CFM50 hit the BTL which raised the CAZ

Jargon. I forget how much of it I use until I get that blank stare from a client. So here is a primer, and a reminder that if I start using too many acronyms in a conversation, you are to poke me in the chest and say “Hey! Speak English!”

CFM50: Cubic feet per minute at 50 pascals. The standard way of finding out if a house is leaky or airtight is to depressurize the house with a fan to minus 50 pascals compared to the outside. When the fan has created this pressure difference, measure how many cubic feet per minute are going through the fan. Then, compare that number to your BTL.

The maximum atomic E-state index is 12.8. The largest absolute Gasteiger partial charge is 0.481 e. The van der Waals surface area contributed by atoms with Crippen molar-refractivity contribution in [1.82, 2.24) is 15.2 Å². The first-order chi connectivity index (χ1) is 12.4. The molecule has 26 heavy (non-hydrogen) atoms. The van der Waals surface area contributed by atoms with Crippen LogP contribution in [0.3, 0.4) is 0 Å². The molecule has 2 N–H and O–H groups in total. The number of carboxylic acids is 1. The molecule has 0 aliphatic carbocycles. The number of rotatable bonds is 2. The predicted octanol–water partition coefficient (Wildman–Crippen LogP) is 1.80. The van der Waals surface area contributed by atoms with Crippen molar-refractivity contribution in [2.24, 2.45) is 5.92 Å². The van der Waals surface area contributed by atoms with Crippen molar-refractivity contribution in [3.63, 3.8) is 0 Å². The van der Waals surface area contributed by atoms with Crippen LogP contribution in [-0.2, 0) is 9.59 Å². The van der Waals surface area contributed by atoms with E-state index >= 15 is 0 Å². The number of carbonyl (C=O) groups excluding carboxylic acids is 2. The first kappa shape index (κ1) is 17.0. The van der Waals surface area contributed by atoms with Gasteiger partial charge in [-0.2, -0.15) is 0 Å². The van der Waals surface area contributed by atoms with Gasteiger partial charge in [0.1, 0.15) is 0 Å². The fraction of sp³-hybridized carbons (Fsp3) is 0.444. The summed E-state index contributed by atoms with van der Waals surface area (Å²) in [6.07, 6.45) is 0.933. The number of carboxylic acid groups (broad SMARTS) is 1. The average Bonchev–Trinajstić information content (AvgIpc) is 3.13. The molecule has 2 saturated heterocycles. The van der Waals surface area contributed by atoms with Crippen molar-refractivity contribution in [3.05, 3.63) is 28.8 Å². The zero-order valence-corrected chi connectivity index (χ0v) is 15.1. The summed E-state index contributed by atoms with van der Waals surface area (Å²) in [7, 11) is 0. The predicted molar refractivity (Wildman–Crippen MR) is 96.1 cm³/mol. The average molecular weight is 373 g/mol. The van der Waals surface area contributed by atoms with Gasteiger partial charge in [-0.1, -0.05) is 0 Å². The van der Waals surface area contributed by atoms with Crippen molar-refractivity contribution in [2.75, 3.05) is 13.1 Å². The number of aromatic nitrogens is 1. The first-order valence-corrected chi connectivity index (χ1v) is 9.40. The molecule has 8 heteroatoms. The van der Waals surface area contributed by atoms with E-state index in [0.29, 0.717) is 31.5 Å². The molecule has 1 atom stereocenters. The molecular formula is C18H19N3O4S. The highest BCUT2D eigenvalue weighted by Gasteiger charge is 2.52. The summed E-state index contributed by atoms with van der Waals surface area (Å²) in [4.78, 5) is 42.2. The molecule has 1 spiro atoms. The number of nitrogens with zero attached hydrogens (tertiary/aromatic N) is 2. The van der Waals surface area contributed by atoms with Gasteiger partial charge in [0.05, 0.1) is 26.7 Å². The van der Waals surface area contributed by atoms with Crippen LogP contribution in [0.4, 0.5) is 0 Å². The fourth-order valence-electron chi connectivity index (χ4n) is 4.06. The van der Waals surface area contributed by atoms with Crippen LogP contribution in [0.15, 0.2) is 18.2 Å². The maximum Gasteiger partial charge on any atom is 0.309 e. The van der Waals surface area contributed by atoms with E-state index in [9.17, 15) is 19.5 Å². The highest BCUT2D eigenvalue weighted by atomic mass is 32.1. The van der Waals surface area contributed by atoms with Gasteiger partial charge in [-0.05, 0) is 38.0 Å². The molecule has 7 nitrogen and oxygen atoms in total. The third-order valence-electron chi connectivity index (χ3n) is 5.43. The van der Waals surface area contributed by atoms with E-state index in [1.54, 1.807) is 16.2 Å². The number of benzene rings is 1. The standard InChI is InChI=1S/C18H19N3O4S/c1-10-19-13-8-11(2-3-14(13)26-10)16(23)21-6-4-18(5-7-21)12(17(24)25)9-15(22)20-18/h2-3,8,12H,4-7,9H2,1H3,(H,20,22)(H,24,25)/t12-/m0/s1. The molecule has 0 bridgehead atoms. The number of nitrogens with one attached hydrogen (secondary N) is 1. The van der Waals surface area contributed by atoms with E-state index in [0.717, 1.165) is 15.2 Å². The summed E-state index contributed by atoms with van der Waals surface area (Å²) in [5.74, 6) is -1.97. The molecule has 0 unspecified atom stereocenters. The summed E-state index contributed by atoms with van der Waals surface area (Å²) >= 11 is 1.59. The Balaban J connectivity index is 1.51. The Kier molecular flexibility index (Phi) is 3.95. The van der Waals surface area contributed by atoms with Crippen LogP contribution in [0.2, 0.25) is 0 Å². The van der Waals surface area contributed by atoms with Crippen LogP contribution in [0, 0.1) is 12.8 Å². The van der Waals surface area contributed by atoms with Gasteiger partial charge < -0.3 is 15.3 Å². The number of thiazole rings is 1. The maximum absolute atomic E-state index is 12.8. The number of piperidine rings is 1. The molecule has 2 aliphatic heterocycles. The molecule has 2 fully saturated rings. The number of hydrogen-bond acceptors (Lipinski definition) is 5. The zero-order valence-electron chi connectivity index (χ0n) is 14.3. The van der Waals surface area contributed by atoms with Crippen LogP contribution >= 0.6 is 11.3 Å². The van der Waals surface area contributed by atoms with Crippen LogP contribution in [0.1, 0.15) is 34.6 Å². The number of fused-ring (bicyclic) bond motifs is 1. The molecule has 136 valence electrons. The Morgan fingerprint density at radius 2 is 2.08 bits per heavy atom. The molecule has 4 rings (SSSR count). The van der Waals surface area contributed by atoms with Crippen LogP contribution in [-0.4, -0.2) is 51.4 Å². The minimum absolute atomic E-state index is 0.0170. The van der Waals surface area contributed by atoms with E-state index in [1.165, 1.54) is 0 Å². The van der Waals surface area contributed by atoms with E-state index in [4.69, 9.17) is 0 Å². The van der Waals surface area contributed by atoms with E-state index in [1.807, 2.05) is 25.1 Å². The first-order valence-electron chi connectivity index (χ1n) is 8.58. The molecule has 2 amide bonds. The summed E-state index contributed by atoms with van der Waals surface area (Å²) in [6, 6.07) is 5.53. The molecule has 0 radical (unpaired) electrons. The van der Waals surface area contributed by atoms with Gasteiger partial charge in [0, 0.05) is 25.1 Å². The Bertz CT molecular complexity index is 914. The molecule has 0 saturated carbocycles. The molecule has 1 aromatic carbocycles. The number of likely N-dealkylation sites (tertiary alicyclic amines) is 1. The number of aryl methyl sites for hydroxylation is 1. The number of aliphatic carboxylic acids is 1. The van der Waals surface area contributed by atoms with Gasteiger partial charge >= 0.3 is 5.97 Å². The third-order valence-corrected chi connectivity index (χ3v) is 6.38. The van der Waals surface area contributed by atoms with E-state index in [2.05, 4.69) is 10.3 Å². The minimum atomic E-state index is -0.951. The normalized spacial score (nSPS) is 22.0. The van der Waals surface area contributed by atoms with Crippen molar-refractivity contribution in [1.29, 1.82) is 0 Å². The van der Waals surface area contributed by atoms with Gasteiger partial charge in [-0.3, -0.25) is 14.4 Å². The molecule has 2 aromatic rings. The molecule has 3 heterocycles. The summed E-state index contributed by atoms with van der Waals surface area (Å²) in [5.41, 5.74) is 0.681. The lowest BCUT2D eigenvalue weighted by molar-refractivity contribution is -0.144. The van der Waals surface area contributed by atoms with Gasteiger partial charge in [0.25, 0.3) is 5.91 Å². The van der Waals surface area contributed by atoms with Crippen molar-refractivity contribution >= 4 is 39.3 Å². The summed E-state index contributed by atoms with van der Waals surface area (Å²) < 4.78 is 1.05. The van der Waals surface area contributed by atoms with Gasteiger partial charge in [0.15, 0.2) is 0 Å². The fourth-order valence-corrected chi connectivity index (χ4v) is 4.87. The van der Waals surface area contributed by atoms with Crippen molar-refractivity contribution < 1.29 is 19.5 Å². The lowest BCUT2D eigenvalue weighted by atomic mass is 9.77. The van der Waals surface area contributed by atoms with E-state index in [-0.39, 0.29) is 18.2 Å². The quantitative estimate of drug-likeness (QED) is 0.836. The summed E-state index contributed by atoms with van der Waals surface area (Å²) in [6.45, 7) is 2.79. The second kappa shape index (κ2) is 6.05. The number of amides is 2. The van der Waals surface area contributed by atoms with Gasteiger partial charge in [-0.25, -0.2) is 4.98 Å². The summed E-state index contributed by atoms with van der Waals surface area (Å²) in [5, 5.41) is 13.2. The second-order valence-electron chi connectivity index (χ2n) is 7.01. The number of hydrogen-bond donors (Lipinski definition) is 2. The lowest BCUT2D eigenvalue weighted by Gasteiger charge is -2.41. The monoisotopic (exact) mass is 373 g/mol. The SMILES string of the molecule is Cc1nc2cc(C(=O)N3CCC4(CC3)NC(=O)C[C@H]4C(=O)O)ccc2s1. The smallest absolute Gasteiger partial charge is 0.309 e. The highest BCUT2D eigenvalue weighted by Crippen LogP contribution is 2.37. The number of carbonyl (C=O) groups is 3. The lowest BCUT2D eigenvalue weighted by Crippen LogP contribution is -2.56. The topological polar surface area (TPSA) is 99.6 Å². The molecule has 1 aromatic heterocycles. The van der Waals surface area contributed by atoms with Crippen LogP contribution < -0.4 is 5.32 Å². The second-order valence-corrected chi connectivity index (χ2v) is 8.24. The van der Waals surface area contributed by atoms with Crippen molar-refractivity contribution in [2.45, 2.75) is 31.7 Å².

BTL: Building tightness limit. The highest number of three equations that determines what your ideal CFM50 should be for a house. One equation deals with the number of people, one with the volume of the home, and one with the number of bedrooms. All of the equations are based on ASHRAE standards. However, as you tighten a house to BTL, you may affect the CAZ.
CAZ: Combustion Appliance Zone. A space defined by walls, a floor, a ceiling, and usually a door, that contains a combustion appliance (like a natural gas furnace). Sometimes, if you turn on all the exhaust fans in a house (dryer, bath and kitchen fans, the furnace itself) you can create a vacuum in the CAZ that can pull the exhaust out of the appliance and into the living space. A CAZ test measures that vacuum in pascals, and provides pressure limits for different types of appliances.
By | 2010-12-23T05:16:00+00:00 December 23rd, 2010|Energy Assessments|0 Comments

Leave A Comment